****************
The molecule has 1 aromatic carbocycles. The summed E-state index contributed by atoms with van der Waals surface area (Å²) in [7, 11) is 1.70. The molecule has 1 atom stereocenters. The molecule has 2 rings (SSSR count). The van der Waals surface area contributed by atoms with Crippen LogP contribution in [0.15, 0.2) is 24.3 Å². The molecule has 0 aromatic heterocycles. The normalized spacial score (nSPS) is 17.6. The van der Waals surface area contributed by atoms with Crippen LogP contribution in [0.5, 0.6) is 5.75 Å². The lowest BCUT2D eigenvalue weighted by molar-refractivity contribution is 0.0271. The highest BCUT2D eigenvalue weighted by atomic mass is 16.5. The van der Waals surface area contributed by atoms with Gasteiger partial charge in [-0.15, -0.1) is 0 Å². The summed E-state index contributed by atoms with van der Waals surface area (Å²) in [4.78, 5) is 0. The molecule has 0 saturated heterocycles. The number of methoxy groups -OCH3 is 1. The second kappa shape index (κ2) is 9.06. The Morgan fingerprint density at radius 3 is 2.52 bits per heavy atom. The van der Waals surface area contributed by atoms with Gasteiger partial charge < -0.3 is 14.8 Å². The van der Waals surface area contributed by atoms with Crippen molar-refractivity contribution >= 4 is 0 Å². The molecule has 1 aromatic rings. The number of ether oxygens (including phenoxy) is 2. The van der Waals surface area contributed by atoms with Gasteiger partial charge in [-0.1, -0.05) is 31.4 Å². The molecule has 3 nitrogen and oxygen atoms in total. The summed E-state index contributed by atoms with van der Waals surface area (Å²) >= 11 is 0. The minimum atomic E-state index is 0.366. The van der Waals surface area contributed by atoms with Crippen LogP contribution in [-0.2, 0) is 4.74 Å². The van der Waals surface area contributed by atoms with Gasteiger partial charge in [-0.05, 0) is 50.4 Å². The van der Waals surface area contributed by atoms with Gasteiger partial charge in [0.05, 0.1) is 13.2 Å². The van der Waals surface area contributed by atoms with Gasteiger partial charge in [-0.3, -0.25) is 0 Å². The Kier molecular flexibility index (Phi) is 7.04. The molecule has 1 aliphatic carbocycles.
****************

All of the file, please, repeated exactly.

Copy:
The molecule has 1 aromatic carbocycles. The summed E-state index contributed by atoms with van der Waals surface area (Å²) in [7, 11) is 1.70. The molecule has 1 atom stereocenters. The molecule has 2 rings (SSSR count). The van der Waals surface area contributed by atoms with Crippen LogP contribution in [0.15, 0.2) is 24.3 Å². The molecule has 0 aromatic heterocycles. The normalized spacial score (nSPS) is 17.6. The van der Waals surface area contributed by atoms with Crippen LogP contribution in [0.5, 0.6) is 5.75 Å². The lowest BCUT2D eigenvalue weighted by molar-refractivity contribution is 0.0271. The highest BCUT2D eigenvalue weighted by atomic mass is 16.5. The van der Waals surface area contributed by atoms with Gasteiger partial charge in [-0.15, -0.1) is 0 Å². The summed E-state index contributed by atoms with van der Waals surface area (Å²) in [4.78, 5) is 0. The molecule has 0 saturated heterocycles. The number of methoxy groups -OCH3 is 1. The second kappa shape index (κ2) is 9.06. The Morgan fingerprint density at radius 3 is 2.52 bits per heavy atom. The van der Waals surface area contributed by atoms with Gasteiger partial charge < -0.3 is 14.8 Å². The van der Waals surface area contributed by atoms with Crippen molar-refractivity contribution >= 4 is 0 Å². The molecule has 1 aromatic rings. The number of ether oxygens (including phenoxy) is 2. The van der Waals surface area contributed by atoms with Gasteiger partial charge in [-0.1, -0.05) is 31.4 Å². The molecule has 3 nitrogen and oxygen atoms in total. The summed E-state index contributed by atoms with van der Waals surface area (Å²) >= 11 is 0. The minimum atomic E-state index is 0.366. The van der Waals surface area contributed by atoms with Crippen LogP contribution in [-0.2, 0) is 4.74 Å². The van der Waals surface area contributed by atoms with Gasteiger partial charge in [-0.05, 0) is 50.4 Å². The van der Waals surface area contributed by atoms with Gasteiger partial charge in [0.05, 0.1) is 13.2 Å². The van der Waals surface area contributed by atoms with Gasteiger partial charge in [-0.3, -0.25) is 0 Å². The Kier molecular flexibility index (Phi) is 7.04. The molecule has 1 aliphatic carbocycles.